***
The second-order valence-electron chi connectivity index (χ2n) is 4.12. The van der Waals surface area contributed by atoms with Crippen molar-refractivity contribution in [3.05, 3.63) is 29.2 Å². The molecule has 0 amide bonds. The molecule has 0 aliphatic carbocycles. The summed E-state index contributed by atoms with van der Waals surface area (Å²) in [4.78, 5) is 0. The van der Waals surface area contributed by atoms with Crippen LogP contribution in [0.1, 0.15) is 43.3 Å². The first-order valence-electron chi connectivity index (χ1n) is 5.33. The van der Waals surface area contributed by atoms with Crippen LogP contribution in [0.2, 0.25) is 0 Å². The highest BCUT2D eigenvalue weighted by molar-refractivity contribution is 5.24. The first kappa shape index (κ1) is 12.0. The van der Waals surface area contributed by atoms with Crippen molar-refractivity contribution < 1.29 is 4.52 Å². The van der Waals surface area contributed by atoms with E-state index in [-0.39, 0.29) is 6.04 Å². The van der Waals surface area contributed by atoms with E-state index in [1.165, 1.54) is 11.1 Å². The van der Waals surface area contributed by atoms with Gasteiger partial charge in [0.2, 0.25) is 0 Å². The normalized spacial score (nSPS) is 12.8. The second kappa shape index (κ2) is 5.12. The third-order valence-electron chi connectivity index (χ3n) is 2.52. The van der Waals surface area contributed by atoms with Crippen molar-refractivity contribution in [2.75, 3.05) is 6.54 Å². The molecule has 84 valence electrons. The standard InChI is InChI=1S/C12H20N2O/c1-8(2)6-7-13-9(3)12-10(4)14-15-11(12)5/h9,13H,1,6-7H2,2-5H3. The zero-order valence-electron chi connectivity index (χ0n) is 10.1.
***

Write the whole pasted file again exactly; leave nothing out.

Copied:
The second-order valence-electron chi connectivity index (χ2n) is 4.12. The van der Waals surface area contributed by atoms with Crippen molar-refractivity contribution in [3.05, 3.63) is 29.2 Å². The molecule has 0 amide bonds. The molecule has 0 aliphatic carbocycles. The summed E-state index contributed by atoms with van der Waals surface area (Å²) in [4.78, 5) is 0. The van der Waals surface area contributed by atoms with Crippen LogP contribution in [0.1, 0.15) is 43.3 Å². The first-order valence-electron chi connectivity index (χ1n) is 5.33. The van der Waals surface area contributed by atoms with Crippen LogP contribution in [0.2, 0.25) is 0 Å². The highest BCUT2D eigenvalue weighted by molar-refractivity contribution is 5.24. The first kappa shape index (κ1) is 12.0. The van der Waals surface area contributed by atoms with Crippen molar-refractivity contribution < 1.29 is 4.52 Å². The van der Waals surface area contributed by atoms with E-state index in [-0.39, 0.29) is 6.04 Å². The van der Waals surface area contributed by atoms with E-state index in [1.165, 1.54) is 11.1 Å². The van der Waals surface area contributed by atoms with Gasteiger partial charge in [0.2, 0.25) is 0 Å². The normalized spacial score (nSPS) is 12.8. The second kappa shape index (κ2) is 5.12. The third-order valence-electron chi connectivity index (χ3n) is 2.52. The van der Waals surface area contributed by atoms with Crippen molar-refractivity contribution in [2.75, 3.05) is 6.54 Å². The molecule has 84 valence electrons. The standard InChI is InChI=1S/C12H20N2O/c1-8(2)6-7-13-9(3)12-10(4)14-15-11(12)5/h9,13H,1,6-7H2,2-5H3. The zero-order valence-electron chi connectivity index (χ0n) is 10.1.